1. Uçhisar – Sitting near the highest point of central Cappadocia, this ancient fortress town is impossible to miss and offers amazing views. Named after its landmark rock tower/castle, the town offers excellent shopping opportunities as well as a number of delicious restaurants of which we recommend the House of Memories, Seki, Şira and Elai. If the weather is nice, you will definitely want to pay the 8TL to climb to the top of the hisar and get a unique view of the area. This is also the best place to enter the inviting Pigeon Valley and hike all the way to Göreme if you wish.
Interesting note: The Turkish word “Uç” means tip as in the “tip of your tongue”. People often confuse this with “Üç” (three) and think it means that this represents the 3rd tower or that there are 3 towers. But the actual idea is that this tower is on the tip of the region as opposed to our next town…]
2. Ortahisar – “Orta” means middle indicating that this is the middle hisar (if you can find the third hisar, let us know), or at least it was known as such when the defense of the region through the hisar system was important. Unfortunately, this hisar needs to be renovated and is not open for tourist ascension. In spite of that, you will enjoy this quaint village with its valley views, shops, and constant supply of old men hanging out in the city center. This town is also known locally for the best barbers in the region. For those of you looking to get an old-fashioned shave, take advantage when you visit. If you are there around lunch time, go a bit off the town square to Seten Pide and order a couple of delicious pides (similar to pizza but Turkish style).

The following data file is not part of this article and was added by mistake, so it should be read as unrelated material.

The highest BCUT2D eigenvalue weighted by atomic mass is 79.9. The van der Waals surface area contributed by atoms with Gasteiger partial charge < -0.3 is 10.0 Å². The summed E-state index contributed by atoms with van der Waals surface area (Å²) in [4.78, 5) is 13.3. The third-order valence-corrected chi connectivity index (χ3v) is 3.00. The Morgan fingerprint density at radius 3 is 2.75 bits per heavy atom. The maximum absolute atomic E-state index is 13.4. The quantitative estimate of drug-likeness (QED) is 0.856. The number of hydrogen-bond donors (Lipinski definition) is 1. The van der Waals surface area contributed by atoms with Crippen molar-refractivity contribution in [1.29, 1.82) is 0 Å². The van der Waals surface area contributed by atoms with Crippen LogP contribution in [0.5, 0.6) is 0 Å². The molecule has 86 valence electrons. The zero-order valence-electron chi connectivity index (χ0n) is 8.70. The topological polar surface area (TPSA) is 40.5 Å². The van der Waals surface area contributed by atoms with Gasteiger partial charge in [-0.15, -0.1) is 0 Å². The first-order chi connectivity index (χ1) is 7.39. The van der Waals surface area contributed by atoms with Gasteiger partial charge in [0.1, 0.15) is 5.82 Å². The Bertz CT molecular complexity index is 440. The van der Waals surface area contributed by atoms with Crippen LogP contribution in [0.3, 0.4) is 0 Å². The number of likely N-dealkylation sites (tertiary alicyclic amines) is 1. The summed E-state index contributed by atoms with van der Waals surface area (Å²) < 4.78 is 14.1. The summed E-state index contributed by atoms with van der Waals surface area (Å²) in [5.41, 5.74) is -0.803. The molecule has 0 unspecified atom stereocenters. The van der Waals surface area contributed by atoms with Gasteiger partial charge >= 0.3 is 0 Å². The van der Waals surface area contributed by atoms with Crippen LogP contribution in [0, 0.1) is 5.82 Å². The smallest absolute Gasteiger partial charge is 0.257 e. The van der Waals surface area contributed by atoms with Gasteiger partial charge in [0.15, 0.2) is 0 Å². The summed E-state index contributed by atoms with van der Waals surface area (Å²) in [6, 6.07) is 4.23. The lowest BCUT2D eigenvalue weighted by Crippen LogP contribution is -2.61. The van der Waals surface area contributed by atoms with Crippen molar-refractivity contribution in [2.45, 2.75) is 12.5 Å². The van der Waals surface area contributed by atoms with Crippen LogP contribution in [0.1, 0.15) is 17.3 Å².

3. İbrahimpaşa – But on the road between Uçhisar and Ortahisar we skipped 19th century Ibrahimpaşa. 2 kilometers off the main Nevşehir – Ürgüp road you will find this village that seems stuck in the past. If you feel like the rest of Cappadocia is too touristy, Ibrahimpaşa is the place to spend a few hours. Even though it is barely more than a stone’s throw from the main tourist attractions, this valley straddling village is relatively untouched (and unvisited) by the many foreigners who traipse through the region. If you can get someone to drop you off, you can enjoy a wonderful hike down the valley to Ortahisar. Transportation is difficult to arrange, but worth it for this half day of fun. And if you are looking for a special dinner, we recommend the Babayan Village House. The set menu is homegrown, homemade, and delicious at a reasonable price. Be sure to have your boutique hotel make reservations and help you with transportation.
4. Ürgüp – Keep going down the road and you will end up in the most developed town of the area. Ürgüp’s broad town square is surrounded by unique shops, restaurants, and wine-tasting houses. You can stroll around and sample the delicious dried fruits and nuts, check out the Ebru Art, price beautiful Turkish carpets and rugs, and enjoy tasting the many different local wines. If you stop by on a Saturday, be sure to stroll through the expansive open air market (Turkish: Pazar).
For restaurants we recommend Ziggy’s which is about halfway up the hill towards the Turasan winery.
5. Mustafapaşa – About 15 minutes from Ürgüp you will find this Greek village formerly known as Sinasos. In 1923-24 the powers that be ordered a population exchange forcing all the Greeks (actually it was Christians but most non-Armenian Christians were Greeks even though they spoke only Turkish) in Turkey to move to Greece and replacing them with Greek-speaking Turks (Muslims) from Greece. In Mustafapaşa the Greek buildings were preserved and can be viewed today. You also can enjoy a nice dinner at the Old Greek House.